(Chan trans.) follows Zhu Xi explicitly. Note claiming that Zhu Xi’s reading of ke ji was “to master oneself”, and Chan follows this.

(Fingarette) “self-disciplined and ever turning to li.”

This is much closer to my own rendering. Benjamin Schwartz says that Fingarette is concerned with tying in the bit about the self and its control to ritual, seeing these two as “sides of the same coin”–one formulation. I completely agree. (Schwartz. p. 77) “One simply notes that Fingarette’s version very much stresses the absolute simultaneity and inseparability of the two halves of the statement, implying that the self-discipline and the performance of li are two sides of the same coin. the first translation (“curb your ego and submit to li”), supported by a majority of Chinese commentators, suggests that the correct performance of the li presupposes a sustained inner effort to overcome those evil impulses which prevent the performance of li in the spirit appropriate to li.”
Schwartz, I think, is wrong here, both about the reading and about the commentators. By “the majority of Chinese commentators,” he must mean post Cheng/Zhu commentators. Certainly Ma Rong and Kong Anguo, the commentators mentioned in the much earlier He Yan commentary, do not hold this view. And if we can offer an explanation of why the later commentators went wrong, this further undermines Schwartz’ offered support for his reading, which echoes Zhu Xi in key ways, taking the internal half of the formulation as central, and the latter external half as secondary.

Chinese Commentary

He Yan: 馬曰克己約身﹐孔曰復反也身能反禮則為仁矣。Ma (Rong) said: ke ji is “to restrain the self” (yue shen). Kong (Anguo) said: fu is “to return” (fan). If one can return one self (shen) to ritual then there is ren.” 行善在己不在人也。 “The practice of being good depends on oneself not on others.”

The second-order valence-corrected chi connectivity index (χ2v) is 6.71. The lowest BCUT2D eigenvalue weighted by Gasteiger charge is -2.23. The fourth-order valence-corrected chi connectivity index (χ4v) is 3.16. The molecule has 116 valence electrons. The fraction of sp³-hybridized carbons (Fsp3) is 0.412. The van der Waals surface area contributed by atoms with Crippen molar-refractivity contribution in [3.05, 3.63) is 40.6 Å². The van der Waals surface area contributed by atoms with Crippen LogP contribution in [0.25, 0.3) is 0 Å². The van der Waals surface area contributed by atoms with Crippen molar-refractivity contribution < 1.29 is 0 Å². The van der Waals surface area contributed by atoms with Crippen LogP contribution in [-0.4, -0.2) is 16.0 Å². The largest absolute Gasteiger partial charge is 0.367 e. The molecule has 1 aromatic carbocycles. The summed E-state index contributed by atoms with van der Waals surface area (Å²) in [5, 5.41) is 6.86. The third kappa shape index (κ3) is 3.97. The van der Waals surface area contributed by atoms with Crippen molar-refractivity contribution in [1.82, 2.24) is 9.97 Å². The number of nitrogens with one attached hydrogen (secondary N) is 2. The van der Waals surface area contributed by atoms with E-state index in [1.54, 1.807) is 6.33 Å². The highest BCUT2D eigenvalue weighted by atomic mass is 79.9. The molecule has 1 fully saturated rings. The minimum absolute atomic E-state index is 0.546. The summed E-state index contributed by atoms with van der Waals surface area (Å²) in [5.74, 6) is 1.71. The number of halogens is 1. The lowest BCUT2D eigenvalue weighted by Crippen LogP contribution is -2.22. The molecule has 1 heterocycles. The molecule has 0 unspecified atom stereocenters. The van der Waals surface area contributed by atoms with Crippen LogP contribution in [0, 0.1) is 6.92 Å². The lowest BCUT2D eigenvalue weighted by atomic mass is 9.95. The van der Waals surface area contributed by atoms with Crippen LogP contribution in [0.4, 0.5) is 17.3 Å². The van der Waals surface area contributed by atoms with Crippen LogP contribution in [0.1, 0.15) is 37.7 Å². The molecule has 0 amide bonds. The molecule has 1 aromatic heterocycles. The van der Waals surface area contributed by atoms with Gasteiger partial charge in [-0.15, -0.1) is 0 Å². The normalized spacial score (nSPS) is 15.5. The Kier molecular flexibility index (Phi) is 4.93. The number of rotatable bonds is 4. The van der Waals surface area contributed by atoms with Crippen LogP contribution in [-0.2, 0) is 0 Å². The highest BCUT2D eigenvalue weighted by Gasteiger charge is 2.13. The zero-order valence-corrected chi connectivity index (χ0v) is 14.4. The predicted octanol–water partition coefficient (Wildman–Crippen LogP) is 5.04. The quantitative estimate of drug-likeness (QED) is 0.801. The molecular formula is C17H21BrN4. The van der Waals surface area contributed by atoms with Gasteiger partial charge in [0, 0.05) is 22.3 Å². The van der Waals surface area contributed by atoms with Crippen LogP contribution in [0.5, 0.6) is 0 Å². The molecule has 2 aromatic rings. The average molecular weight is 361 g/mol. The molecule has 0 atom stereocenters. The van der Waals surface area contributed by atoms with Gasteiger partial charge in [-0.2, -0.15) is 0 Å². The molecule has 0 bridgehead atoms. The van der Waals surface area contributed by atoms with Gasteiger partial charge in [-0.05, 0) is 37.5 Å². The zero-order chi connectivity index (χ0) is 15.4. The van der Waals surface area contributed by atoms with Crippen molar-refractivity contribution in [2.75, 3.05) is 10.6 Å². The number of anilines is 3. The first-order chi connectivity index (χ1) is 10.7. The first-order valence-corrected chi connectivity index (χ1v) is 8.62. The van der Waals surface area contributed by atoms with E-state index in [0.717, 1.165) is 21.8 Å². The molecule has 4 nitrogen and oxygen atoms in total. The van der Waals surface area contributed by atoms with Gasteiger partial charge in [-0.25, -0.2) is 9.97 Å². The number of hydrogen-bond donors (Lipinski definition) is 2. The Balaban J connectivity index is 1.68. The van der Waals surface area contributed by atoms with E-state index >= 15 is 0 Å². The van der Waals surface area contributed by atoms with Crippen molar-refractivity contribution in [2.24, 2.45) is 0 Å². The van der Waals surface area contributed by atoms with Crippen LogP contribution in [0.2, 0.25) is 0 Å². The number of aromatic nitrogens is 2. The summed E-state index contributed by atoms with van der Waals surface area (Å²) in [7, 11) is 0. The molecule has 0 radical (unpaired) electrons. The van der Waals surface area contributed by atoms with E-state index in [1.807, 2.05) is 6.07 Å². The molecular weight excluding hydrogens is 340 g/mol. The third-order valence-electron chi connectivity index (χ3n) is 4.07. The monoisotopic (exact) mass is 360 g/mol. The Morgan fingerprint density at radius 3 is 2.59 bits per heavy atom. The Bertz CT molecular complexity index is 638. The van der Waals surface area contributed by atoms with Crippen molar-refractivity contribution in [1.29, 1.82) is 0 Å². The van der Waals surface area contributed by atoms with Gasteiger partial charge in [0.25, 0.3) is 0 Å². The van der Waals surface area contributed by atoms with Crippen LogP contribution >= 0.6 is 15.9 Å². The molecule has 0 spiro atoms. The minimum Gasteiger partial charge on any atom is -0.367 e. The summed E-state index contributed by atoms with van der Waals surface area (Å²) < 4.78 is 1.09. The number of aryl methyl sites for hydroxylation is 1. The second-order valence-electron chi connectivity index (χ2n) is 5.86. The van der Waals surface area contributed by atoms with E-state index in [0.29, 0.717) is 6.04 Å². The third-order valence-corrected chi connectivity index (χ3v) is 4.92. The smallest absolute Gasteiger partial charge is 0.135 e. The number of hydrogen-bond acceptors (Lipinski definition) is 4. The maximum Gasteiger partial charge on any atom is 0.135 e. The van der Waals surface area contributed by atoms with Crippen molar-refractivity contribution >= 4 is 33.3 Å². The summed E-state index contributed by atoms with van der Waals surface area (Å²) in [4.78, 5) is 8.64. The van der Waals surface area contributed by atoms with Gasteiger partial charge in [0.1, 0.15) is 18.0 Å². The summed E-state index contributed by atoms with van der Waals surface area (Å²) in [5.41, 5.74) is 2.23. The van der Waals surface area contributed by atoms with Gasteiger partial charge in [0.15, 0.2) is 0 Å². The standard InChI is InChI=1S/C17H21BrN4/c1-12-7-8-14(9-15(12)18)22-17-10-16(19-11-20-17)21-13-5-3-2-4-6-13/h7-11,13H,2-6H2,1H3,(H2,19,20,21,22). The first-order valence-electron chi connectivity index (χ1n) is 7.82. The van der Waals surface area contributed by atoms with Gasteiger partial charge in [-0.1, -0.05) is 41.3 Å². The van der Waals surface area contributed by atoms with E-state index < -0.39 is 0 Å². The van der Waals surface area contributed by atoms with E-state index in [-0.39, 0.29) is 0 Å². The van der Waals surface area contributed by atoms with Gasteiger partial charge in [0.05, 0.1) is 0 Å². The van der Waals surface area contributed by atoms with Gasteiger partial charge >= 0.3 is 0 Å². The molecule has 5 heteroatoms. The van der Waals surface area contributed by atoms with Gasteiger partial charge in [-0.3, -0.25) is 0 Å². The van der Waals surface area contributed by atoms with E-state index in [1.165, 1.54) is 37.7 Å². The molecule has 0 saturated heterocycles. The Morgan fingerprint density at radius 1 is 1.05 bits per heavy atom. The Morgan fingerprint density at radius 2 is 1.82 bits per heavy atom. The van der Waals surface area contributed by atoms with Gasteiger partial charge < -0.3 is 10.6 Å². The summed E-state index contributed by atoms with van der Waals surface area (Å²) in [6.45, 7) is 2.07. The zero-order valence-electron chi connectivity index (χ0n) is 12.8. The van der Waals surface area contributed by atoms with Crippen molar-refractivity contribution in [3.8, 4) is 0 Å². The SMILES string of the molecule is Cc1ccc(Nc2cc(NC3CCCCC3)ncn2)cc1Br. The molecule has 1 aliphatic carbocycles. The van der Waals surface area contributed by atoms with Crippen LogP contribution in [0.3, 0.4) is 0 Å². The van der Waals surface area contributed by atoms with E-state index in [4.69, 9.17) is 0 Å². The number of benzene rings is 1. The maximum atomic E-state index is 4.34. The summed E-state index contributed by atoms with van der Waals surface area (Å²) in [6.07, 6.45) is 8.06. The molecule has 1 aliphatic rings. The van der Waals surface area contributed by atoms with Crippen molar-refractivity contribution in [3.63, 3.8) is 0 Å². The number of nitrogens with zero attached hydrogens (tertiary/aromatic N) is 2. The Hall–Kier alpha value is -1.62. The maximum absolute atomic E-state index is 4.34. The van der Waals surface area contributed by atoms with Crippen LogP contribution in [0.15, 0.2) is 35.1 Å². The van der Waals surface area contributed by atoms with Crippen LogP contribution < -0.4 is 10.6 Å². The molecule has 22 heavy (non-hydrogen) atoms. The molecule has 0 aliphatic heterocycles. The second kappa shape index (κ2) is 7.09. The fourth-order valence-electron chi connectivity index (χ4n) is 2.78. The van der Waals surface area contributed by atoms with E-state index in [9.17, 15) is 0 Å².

Zhu Xi (Gardner trans.): “True goodness [ren] is the virtue of the original mind-and-heart [xin] in its wholeness. Ke [to subdue] is sheng, ‘to overcome or subdue.’ Ji [the self] refers to the selfish desires of the self [shen zhi si yu]. Fu [to return] is fan, “to return”… ‘The practice of true goodness’ [wei ren] is the means of preserving whole the virtue of the mind-and-heart. Now, the virtue of the mind-and-heart in its wholeness is nothing but heavenly principle and thus can only be harmed by human desire. Consequently, to practice true goodness, one must have the wherewithal to subdue selfish desires and thereby return to ritual.” [note the focus on subduing of desires as the operative condition, and return to ritual as the result of this subduing.]

Ren is mysterious for Zhu Xi because it underlies all the workings of ren. It is the virtue of the original heart-and-mind (ben (?) xin). Thus all the wei ren formulations are explained as giving us a description of the practice of ren. If this is true, however, then Confucius never said anything about ren, which makes sense of one passage [9.1], but leaves us with trouble explaining all the formulations of ren practice which involve other than the mind.

One response to “Reflections on Analects 12.1–Translations and Commentary

  1. Alexus,

    John Kieschnick has a great article on 12.1, called “Analects 12.1 and the Commentarial Tradition” in the Journal of the American Oriental Society, Vol. 112, No. 4 (Oct. – Dec., 1992), pp. 567-576.

    If you haven’t read it, it’s worth a look. Easily accessed from JSTOR.